Now call me old-fashioned, but since I speak (American) English as my primary language–as do most of my readers–it is important to me to have names for my characters that the reader can easily say. Even in Faminelands where I might have gone into crazy elvish names, my protagonists are referred by their given nicknames: Lark (Meadowlark) and Orin (Orodherthin).

For my first novel, Other Systems the main character is Abigail even though it is set in 1000 years in the future. Why?

First off it’s easy to say.

Secondly it has a long history. Abigail has been around for millinea. From the Bible, Abigail is Nabal’s wife and becomes the third wife of King David. So it stands to reason, the name will be around in another 1000 years. It has fallen in and out of fashion of course and right now is on an upswing.

Thirdly, it fits the character. Abigail is a female born in Seattle which is no longer part of the United States but a city-state. I knew she was going to use her intelligence as her primary means of getting through life. She starts the novel at 17. She is a stargazer.

So how did I pick the name? At first I looked at names with the meaning of intelligence, “Akilah, Lassie, Monisha, and Parmena” came up. Akilah: I am not sure how to say, but phonetically it reads A Killa. Parmena sounds too close to Parmesan cheese, Lassie is the name of a dog, so out of my first list “Monisha” was the only name, but it didn’t fit with how I pictured the girl.

The girl’s father is Caucasian with ancestors from Scotland and her mother is Asian with ancestors from China. We also know that her father believes in a monotheism deity while her mother and maternal grandmother believe in an animal zodiac and ancestor worship. She is the first born out of five and well-loved by both her parents especially her father. She is a bit of a daddy’s girl.  According to Thinkbabynames.com, the meaning of Abigail is “Father’s joy” or “the Father is rejoicing.”  That’s how I picked the given name.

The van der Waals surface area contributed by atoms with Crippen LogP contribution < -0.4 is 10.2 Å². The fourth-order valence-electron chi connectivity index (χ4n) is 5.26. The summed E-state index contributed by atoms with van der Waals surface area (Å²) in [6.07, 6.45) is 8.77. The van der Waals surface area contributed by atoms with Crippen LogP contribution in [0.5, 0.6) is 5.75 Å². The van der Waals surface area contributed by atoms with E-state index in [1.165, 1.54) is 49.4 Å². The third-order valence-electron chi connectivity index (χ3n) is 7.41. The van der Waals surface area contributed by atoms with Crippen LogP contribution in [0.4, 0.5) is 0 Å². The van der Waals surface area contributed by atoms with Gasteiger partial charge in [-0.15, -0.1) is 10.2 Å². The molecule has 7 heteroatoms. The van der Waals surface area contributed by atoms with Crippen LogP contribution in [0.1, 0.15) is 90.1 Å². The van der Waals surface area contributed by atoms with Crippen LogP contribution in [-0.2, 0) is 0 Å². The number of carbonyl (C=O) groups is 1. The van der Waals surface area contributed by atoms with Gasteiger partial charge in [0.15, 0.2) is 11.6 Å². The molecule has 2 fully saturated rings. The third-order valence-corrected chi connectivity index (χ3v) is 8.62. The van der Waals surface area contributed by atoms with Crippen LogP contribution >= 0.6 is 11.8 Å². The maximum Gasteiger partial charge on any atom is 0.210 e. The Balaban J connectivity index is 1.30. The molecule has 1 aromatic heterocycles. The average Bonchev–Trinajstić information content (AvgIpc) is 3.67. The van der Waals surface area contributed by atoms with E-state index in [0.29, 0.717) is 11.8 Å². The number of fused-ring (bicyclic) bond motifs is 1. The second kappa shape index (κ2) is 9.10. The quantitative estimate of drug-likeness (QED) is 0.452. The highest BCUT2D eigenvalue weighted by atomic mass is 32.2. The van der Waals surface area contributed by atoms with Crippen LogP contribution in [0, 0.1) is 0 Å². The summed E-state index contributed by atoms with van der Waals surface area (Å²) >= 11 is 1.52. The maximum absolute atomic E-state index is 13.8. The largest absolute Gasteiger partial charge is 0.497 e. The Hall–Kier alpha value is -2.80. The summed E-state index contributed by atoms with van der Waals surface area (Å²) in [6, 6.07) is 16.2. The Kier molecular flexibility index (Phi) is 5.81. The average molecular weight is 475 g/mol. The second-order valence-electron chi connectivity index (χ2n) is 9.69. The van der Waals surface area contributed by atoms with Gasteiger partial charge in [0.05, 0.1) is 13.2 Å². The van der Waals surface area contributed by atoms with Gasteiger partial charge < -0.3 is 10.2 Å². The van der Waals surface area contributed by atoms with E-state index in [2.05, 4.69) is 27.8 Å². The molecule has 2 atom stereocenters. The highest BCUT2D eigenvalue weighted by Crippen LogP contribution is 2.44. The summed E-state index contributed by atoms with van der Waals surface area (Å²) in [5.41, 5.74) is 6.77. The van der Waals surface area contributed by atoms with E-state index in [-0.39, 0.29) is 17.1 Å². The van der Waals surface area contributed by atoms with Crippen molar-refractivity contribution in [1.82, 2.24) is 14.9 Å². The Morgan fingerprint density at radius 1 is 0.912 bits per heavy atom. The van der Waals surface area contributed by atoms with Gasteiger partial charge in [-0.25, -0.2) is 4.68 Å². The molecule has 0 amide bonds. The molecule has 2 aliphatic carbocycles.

Then I chose the surnames. I wanted to use both maternal and paternal surnames in the naming structure. I decided that during this time period there was two naming systems. Most people who lived in communes have three names: a given name, a paternal family name and a maternal family name.

Once again I looked up specific nationality’s surnames and chose ones that would be easy to say. I decided on a Scottish name “Boyd” and a Chinese name “Lei.”  Thus this character became: Abigail Boyd Lei.

Now how does this character, her family and contemporaries refer to her? Pretty much everyone uses the nicknames: Abby or Ab.

How does her boss on Earth refer to her? Miss Boyd Lei. She refers to him by his surname as well.

Finally now that I have a lead character’s name generally I will not name another character with the same first initial. However, the second two most important characters in the novel are Harden and Helen. I used the double H’s purposefully. Harden’s name was chosen first and then his sister.